Mr Conolly ; said he had a few remarks to make m regard to the points which his learned friend had dwelt upon sn briefly and ye*" so ably. He could nob agree with all the argumeuts of his learned frend, but with one of his statements he entirely concurred, namely, that the Jury must not allow the immoral character of the prisoner to inflertce them m giving their verdict. There might be many men as morally bad as the prisoner, who would yet shrink from doing anything which would bring them within the range of the criminal law. His learnod friend had made a point of the fact that it was not until Susan Woodgate was examined m the Supreme Court that she had stated that prisoner told her he " had smotherad the child ;" but he thought they would Hud that she said what amounted to the same thing, when she said m the Police Court that "prisoner threatened to shoot me if I told that he had smothered the child." Mr Rogers had pointed out that Susan Woodgate was an illiterate person brought up m the wilds, and it was quite possible that prior to the preseut case she was never examined m a Court of Justice, or even inside one. Therefore it was not surprising that she should contradict herself occasionally. He was only astonished that she had not broken down even more than she had done. It was for the jury to consider whether the girl Susan was manufacturing this story, and making these serious accusations against a man to whom she did not appear to entertain auy feeling of malice. His friend bad cros»-exatnined the girl with the view of showing that she had been carefully tutored so that she might give her evidence m the way she did, but she distinctly denied that anything of the sort had taken placn. The evidence of Elizabeth Woodgate was only valuable, as his 'friend had said, on one material point, namely, as to having heard the child cry, which goos to show that it was apparently born alive. She was quite cer.ain that it was the cry of an infant, and that was a cry which nobody could mistake. If the two girls had concocted the Btory there nrould' have been important discrepancies between their statements, but that was not the case. The evidence of the other witnesses went to show that there was an evident intention to conceal the pregnancy of the gtrl^ and the birth of the child. Th» main questions were, was there evidence of the death of the child, and proof that it had a separate existence from its mo'her. His friend had stated that there was no evidence of the death' of the child if they set aside the statement of the prisoner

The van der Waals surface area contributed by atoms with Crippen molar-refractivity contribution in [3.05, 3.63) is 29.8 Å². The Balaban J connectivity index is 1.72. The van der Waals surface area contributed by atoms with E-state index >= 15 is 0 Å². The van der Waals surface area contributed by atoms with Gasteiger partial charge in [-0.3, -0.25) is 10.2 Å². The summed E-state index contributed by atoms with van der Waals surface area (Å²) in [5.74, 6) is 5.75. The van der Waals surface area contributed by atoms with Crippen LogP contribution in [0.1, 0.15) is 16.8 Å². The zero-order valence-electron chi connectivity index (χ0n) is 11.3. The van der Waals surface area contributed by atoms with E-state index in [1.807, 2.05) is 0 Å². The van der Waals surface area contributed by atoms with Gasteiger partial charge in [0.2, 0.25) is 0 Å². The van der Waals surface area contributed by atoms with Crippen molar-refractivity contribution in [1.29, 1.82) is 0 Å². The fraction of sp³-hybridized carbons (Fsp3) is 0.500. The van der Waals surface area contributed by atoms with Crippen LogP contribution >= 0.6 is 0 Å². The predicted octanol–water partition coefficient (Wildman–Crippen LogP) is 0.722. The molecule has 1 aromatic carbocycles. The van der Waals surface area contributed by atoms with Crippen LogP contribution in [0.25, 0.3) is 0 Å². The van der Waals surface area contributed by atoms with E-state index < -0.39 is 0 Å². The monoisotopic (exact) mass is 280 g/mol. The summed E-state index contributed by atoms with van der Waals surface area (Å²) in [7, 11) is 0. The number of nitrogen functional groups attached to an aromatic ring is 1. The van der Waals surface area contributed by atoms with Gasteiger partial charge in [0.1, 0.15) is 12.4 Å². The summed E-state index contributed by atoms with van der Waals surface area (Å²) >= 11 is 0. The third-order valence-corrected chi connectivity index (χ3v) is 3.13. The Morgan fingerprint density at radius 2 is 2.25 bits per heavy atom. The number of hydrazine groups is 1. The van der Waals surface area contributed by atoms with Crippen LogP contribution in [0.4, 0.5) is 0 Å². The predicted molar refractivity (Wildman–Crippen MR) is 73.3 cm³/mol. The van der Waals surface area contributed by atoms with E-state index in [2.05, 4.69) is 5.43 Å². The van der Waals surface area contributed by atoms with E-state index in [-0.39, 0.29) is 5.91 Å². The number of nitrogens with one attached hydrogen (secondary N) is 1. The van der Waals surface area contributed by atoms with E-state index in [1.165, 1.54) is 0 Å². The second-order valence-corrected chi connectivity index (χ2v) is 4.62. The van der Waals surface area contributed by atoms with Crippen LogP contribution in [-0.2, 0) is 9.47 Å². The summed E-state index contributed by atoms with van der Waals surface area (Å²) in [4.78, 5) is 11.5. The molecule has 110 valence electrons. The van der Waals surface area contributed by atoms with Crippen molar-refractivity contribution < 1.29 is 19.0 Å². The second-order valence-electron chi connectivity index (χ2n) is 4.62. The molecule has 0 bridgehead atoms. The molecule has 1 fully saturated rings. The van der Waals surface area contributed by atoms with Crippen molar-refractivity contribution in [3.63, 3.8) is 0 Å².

o Susan Woodgate. That might be so, but at the same time there was evidence that a child was born, and that child could not have removed itself. Supposing that the child was alive when taken out of the house where could ifc be transported to ? He contended that there was evidence to show that the child was dead before it left the room. If it had been aliva it would have cried more than once during the hal f -hour it remained m the room wbero it was born._ Then assuming that the child was dead when it was taken out of the room, tha question for the jury to consider was whether it died by tho hand of the prisoner. If Susan's statement that he told her at Pictou that he would," shoot her if she told he had smothered the child " were true there was Btrong evidence that he had murdered it.